His reaction can be understood when one examines his personal history. Forced to flee persecution in his native France during their revolution, Father Cheverus settled briefly in England and then sailed to the United States, where he, once again, found himself persecuted for his faith.
Furthermore, the Kavanagh decision closely followed Father Cheverus' standing trial for criminal and civil charges the previous year. The state constitution permitted marriage only by a local minister or justice of the peace; in their absence, those from a neighboring county would suffice. Father Cheverus married a Catholic couple on Jan. 1, 1800, and when he returned to Maine in the summer found a warrant had been issued for his arrest, claiming he unlawfully presided over the marriage.
The charges stated he was not the local minister, and it was noted the couple only applied for legal validation of the marriage before a justice of the peace the day after. He was found not guilty of the criminal charges; they recognized that although he did not live locally or in an adjacent county, he was the closest Catholic priest, and the trial for civil charges scheduled for June 1801 never occurred.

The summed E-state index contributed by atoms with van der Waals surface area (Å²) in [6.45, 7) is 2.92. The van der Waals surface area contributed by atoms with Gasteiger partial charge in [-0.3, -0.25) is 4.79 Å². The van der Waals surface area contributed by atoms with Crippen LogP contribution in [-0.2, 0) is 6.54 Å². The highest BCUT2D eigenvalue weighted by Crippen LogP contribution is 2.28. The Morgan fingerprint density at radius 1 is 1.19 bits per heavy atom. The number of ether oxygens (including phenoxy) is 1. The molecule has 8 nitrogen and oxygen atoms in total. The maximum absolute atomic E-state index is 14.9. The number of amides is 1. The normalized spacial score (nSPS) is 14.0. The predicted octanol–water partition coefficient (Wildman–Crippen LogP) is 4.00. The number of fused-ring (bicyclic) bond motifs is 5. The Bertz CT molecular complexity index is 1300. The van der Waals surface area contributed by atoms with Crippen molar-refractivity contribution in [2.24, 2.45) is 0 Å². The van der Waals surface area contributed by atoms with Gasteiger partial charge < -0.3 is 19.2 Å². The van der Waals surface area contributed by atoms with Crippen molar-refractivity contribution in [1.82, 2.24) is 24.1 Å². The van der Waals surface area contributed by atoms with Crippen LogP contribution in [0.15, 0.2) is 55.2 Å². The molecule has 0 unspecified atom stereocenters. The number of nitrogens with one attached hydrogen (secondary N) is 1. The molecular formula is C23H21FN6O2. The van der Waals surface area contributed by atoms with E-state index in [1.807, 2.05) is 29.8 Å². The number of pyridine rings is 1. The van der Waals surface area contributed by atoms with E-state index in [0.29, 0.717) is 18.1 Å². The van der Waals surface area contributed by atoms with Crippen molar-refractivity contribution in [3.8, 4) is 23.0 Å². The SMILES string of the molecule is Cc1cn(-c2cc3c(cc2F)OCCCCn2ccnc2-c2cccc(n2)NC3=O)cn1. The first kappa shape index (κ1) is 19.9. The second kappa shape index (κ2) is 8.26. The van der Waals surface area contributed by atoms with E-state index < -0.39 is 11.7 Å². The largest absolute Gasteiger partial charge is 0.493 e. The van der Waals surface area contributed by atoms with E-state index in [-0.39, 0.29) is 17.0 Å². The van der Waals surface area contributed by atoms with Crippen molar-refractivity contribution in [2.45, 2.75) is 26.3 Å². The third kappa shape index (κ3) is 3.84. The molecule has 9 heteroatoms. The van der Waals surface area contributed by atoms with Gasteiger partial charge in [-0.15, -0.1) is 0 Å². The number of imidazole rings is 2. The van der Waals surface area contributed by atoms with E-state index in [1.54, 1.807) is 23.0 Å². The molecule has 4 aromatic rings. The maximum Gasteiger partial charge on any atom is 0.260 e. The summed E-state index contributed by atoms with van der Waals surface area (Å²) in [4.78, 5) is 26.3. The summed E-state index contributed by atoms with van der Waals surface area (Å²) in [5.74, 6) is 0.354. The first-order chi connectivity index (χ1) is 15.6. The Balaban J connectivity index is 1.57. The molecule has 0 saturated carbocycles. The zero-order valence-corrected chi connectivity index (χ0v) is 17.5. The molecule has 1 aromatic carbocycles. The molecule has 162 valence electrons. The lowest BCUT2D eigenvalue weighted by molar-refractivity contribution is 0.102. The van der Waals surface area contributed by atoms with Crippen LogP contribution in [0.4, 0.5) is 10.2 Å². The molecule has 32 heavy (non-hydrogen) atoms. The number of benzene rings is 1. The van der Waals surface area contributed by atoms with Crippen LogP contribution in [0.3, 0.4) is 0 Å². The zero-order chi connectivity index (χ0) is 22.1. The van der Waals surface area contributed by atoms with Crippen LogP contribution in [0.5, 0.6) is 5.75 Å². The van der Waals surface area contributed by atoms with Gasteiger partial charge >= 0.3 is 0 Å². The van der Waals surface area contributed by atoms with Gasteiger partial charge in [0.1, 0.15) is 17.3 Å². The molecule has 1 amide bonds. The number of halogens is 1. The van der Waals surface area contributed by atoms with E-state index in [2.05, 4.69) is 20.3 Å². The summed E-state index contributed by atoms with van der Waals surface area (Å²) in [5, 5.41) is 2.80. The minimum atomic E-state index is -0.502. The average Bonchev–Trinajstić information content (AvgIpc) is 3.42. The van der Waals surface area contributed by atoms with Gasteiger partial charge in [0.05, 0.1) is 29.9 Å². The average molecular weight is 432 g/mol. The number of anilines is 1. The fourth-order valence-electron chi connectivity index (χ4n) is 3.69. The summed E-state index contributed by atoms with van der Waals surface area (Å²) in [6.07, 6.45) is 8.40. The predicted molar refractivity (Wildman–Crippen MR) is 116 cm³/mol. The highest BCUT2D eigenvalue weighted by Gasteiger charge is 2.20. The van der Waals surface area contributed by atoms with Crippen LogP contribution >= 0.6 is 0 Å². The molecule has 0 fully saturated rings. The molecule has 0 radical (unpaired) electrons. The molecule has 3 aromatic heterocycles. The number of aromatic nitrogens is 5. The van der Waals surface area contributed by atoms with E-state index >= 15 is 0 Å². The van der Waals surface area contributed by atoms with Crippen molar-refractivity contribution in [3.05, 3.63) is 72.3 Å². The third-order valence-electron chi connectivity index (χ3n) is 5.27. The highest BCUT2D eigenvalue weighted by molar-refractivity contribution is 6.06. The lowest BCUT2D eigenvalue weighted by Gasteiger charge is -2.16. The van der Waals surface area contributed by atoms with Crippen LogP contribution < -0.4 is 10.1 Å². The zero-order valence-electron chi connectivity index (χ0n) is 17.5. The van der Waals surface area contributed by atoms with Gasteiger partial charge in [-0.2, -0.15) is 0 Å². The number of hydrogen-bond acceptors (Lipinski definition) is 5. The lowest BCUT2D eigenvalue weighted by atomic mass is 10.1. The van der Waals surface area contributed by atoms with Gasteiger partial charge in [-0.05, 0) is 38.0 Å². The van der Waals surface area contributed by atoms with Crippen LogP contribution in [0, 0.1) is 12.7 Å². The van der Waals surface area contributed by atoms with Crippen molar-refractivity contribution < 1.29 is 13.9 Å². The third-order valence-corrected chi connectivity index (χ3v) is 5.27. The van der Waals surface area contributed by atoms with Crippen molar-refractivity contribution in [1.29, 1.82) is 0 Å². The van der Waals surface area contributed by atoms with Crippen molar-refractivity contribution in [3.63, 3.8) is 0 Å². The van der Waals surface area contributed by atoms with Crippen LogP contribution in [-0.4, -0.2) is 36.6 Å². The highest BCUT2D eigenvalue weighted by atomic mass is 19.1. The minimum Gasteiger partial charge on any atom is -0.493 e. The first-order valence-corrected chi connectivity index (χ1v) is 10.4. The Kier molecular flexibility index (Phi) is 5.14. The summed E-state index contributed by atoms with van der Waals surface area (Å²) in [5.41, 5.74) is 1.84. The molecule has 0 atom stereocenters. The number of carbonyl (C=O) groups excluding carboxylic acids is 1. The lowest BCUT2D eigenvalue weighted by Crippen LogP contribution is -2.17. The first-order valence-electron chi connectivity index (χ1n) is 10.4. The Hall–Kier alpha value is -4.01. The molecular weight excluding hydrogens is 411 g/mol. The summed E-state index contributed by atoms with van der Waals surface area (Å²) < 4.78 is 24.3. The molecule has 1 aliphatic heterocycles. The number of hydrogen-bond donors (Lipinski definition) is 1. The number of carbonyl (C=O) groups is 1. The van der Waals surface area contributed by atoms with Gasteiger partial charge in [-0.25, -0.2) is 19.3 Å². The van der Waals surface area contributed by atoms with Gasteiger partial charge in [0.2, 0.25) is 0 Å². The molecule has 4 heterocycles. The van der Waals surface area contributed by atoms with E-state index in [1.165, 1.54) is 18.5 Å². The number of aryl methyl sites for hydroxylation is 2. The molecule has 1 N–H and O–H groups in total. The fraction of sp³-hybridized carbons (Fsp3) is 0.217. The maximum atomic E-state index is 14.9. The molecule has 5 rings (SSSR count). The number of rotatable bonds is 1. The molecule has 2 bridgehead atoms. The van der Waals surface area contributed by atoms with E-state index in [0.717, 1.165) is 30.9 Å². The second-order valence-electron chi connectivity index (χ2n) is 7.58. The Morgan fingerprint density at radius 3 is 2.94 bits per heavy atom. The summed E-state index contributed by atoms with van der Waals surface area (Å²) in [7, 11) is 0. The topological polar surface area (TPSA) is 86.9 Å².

Father Cheverus concludes the letter with a personal matter, stating that since he was last in Maine, his family wrote three times, and he includes excerpts of a letter received from his former parishioners in Mayenne, France, pleading for his return.
If based on feeling alone, he would have already departed, he reveals, but when he considers the situation of Catholics in the Boston Mission who depend upon him, he cannot, and will not do so until alternative arrangements are made so they are provided for. It may be that he does not go back to France at all, or that he goes to settle his affairs and then returns; he is uncertain what the future will bring.
Father Cheverus asks his recipients to send his regards to several families in the area. He hopes to visit Maine in the fall, stating that he would be happy to come soon, but "at present the labours (sic.) of husbandry take up the whole of your time, and you will then be more at leisure."
He closes, "I am very well in health and have gone through the laborious season of Lent better than I expected. Pray for me, I do every day for you all."
Although the letter is cataloged as being written to an unidentified correspondent, there are some clues that imply it might, in fact, be directed to the family of Patrick and Agnes Hanly (sometimes Hanley), frequent correspondents of Father Cheverus. Two branches of the Hanly family -- Patrick and his wife, Agnes, and Roger and his wife, Margaret -- were among the earliest Catholic settlers in Maine, along with the Kavanaghs and Cottrills. In this letter, he references the recipient's daughter, Sally, and in his papers is another letter to the Roger Hanly family in 1815 in which he refers to Roger's niece, Sally.
- Father Thomas Ryan, CSP, directs the Paulist North American Office for Ecumenical and Interfaith Relations in Boston.